The Quiet Life, Right Where Suburbanites Left It

A lot of times, I sit at my house in Cleveland and think of the people whizzing by a few miles away, rushing home to their “paradise” in the suburbs or the country, escaping “urban problems.” A word comes to my mind, to describe these people, so desperate to escape the traffic and crime and smog of the city.

That word, my friends, is suckers.

All that effort, all that expense, and the very things that they are seeking in pristine suburbs and the country are fading behind them. Calm traffic, nature, sense of community, all those, ironically, are now the domain of the city.

Let’s start with traffic. Trying to escape the hustle and bustle? Your best bet is downtown. The closer to the city center, the better really. Because there is no traffic in the city of Cleveland. Rush hour in Cleveland consists of 10 minutes by two interchanges in downtown Cleveland.

The second you leave city limits though, even to go to Lakewood, get ready to idle. In fact, the Cleveland region’s development patterns are so backwards that the worst traffic in the city is on I-480 ten miles east of 271. I once drove through there at rush hour and traffic was just stopped. In the middle of forests. Stopped. And people are sitting there waiting in their Hyundias and business suits. Because that’s how desperate they are to live in whatever those suburbs are over there. I’m sure they must be wonderful, the way people are willing to spend their precious leisure time patiently waiting in line everyday behind thousands of people for the privilege of going home. But count me out.

Then you have nature. I know a few of these suburban dwellers. They like to brag about deer trespassing on their yards. But we’ve got better tree-cover in my neighborhood than any suburb in the region, I guarantee. And even on a postage stamp lot, all it takes is one gargantuan tree to make it feel like you’re living in a treehouse. I’ve got hawk’s sreetching. Raccoons prowling. I — swear to God — saw a fox at the 25th Street rapid station. Because the rapid line by my house is a haven for wildlife – not because we’re intruding on their territory. Because we’re peacefully coexisting. That’s the way I like it.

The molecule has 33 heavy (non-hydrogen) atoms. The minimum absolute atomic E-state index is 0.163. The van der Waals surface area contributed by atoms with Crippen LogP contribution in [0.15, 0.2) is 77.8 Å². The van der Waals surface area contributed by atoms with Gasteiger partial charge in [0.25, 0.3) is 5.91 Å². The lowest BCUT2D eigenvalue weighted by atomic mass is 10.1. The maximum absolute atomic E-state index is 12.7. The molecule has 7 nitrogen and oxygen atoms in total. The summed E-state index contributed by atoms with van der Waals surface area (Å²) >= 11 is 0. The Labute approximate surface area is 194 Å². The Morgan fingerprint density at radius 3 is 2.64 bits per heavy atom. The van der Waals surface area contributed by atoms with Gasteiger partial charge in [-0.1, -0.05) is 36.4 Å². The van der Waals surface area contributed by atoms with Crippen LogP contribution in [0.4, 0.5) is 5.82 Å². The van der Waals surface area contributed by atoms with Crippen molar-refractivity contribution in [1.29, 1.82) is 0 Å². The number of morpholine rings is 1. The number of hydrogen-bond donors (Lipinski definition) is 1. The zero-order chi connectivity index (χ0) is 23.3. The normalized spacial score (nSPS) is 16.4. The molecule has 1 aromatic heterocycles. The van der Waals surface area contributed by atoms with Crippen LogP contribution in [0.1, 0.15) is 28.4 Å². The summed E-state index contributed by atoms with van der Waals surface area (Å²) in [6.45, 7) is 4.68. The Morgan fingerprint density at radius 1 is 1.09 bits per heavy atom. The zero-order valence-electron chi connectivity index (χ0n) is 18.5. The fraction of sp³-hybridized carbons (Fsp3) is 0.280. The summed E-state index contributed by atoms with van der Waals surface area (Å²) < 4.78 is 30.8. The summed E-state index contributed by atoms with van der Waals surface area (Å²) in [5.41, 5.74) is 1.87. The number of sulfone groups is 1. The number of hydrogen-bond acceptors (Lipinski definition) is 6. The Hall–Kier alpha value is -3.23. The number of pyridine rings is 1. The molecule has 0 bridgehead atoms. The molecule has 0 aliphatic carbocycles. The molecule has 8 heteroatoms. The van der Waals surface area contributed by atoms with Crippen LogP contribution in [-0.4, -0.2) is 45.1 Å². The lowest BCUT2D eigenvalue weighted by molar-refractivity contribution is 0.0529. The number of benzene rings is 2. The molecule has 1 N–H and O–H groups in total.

Living in the city of Cleveland, you see, is the best of both worlds. Sometimes it feels like I live in a small village with the amenities of the city. The Near West side of Cleveland is a very tight-knit community. Between Ohio City, Detroit Shoreway and Tremont, the three fancy Near West side neighborhoods, I’m always tripping over people I know. It would be annoying if everyone wasn’t so nice and likeminded and smart.

At the same time, I don’t have to deal with the hassles that come with country and suburban living. I don’t have to use my car hardly ever. I can walk to the post office, hardware store, coffee shop, movie theater, grocery store, bank, etc. I haven’t filled up my tank in months, seriously. All that money I saved I am able to use to treat myself to nice dinners or set aside for a rainy day.

Suburban people are always telling me how terrible crime is in my city. And I hear about it on the news. But honestly, I don’t see it. My experience with crime here has been about identical with when I lived in the suburbs in high school: one time my car got broken into (nothing was stolen, no damage). When I first moved here, I was certain there were murderers waiting in the bushes because that’s what everyone said it was like. Now I feel just as comfortable as any neighborhood I’ve ever lived in. It was all a big lie.

Another thing I’m constantly hearing from suburbanites is that the schools are so terrible in the city, no one in

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their right mind would ever live there. Except the thing is, they’re opening a new charter school by my house — a bunch of parents from Ohio City. It is going to be modeled off this amazing charter school in the east side. Besides that we’ve got Urban Community School, Tremont Montessori, plus about a half dozen decent private and public schools.

I’ve been living in inner-city Cleveland for about two years ago, and I’ve got to be honest, I don’t see the downside. Plus, I am stealing my house. Stealing. And that means I am not under too much financial pressure, which may be the greatest reward of all.

People from the suburbs keep on telling me what a bad place to live Cleveland is. And I guess that’s part of the reason life is so good here. So affordable, so low on traffic, so easy.

So, let them race home on the highway from their stressful jobs they need to pay their high mortgage so that they can live in the place “with the best schools” and save a half percent on their income taxes, while their efforts go up in exhaust.

The good life is here in the city. I just wonder how long it will take Cleveland to figure that out.


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